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Coronary heart disease prevalence and occupational structure in U.S. metropolitan areas: a multilevel analysis

Coronary heart disease prevalence and occupational structure in U.S. metropolitan areas: a multilevel analysis

Health and Place 21: 192-204

This research explored the link between coronary heart disease (CHD) prevalence and metropolitan-area level occupational structure among 137 metropolitan/micropolitan statistical areas (MMSA) in the United States. Using data from the 2006-2008 Behavioral Risk Factor Surveillance System and 2007 County Business Patterns, logistic mixed models were developed to estimate CHD prevalence between MMSAs controlling for individual-level socioeconomic characteristics and various types of occupational structure. Results showed that CHD prevalence was lower in MMSAs where their economy was dominated by 'tourism and resort' and 'the quaternary sector' and higher in MMSAs dominated by 'manufacturing', 'transportation and warehousing', and 'mining'. MMSA-level effects on CHD were found in 'tourism and resort' and 'the quaternary sector' having lower risk and 'mining' having higher risk of CHD. Although these effects prevailed in many MMSAs, some MMSAs did not fit into these effects. Additional analysis indicated a possible link between metropolitan population loss and higher CHD prevalence especially in the coal mining region of the Appalachian Mountains.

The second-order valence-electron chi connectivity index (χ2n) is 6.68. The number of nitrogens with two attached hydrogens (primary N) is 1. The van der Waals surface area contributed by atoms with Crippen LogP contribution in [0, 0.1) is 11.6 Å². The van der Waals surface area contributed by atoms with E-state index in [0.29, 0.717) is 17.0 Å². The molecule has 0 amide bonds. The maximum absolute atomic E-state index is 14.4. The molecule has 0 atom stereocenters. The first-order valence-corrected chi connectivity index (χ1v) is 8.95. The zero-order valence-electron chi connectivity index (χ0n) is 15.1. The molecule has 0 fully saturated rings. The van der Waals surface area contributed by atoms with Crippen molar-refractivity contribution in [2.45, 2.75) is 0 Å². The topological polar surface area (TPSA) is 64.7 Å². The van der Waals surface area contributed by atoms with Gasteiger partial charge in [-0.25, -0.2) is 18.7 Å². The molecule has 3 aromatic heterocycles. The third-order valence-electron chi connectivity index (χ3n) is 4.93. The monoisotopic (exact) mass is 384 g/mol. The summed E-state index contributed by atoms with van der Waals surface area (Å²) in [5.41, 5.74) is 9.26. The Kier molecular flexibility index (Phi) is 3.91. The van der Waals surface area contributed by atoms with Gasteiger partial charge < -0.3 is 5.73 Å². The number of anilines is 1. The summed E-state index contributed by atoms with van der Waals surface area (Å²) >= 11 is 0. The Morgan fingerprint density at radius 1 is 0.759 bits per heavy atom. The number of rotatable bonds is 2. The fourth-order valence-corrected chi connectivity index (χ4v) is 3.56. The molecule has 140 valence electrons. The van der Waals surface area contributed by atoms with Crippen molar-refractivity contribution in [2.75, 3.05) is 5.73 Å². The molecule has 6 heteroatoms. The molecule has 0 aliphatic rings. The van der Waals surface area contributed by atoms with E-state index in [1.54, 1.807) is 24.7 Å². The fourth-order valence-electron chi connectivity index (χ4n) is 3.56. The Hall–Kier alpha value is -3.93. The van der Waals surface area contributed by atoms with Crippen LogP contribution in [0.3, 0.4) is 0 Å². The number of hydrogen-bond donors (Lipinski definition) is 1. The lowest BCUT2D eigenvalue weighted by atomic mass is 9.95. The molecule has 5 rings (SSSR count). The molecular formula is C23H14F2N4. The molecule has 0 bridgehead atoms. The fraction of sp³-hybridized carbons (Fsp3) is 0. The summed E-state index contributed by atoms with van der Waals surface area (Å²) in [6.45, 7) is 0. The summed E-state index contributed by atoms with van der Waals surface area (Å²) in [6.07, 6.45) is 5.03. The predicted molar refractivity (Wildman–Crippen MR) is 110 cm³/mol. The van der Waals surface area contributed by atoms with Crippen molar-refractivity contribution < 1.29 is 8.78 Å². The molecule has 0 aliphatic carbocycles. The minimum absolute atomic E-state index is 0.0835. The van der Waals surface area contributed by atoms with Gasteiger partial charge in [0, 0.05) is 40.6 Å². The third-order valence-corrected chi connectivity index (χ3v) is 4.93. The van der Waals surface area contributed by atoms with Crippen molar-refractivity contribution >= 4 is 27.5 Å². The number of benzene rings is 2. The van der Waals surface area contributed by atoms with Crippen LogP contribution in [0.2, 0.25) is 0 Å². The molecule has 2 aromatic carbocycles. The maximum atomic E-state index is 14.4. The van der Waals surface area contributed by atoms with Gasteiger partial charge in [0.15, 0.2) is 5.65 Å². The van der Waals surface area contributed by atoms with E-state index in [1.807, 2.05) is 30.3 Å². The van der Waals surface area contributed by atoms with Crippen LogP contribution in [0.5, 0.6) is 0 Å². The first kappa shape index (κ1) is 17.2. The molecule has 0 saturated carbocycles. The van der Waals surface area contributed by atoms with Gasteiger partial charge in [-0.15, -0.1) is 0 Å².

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Accession: 036782507

Download citation: RISBibTeXText

PMID: 23511976

DOI: 10.1016/j.healthplace.2013.02.003

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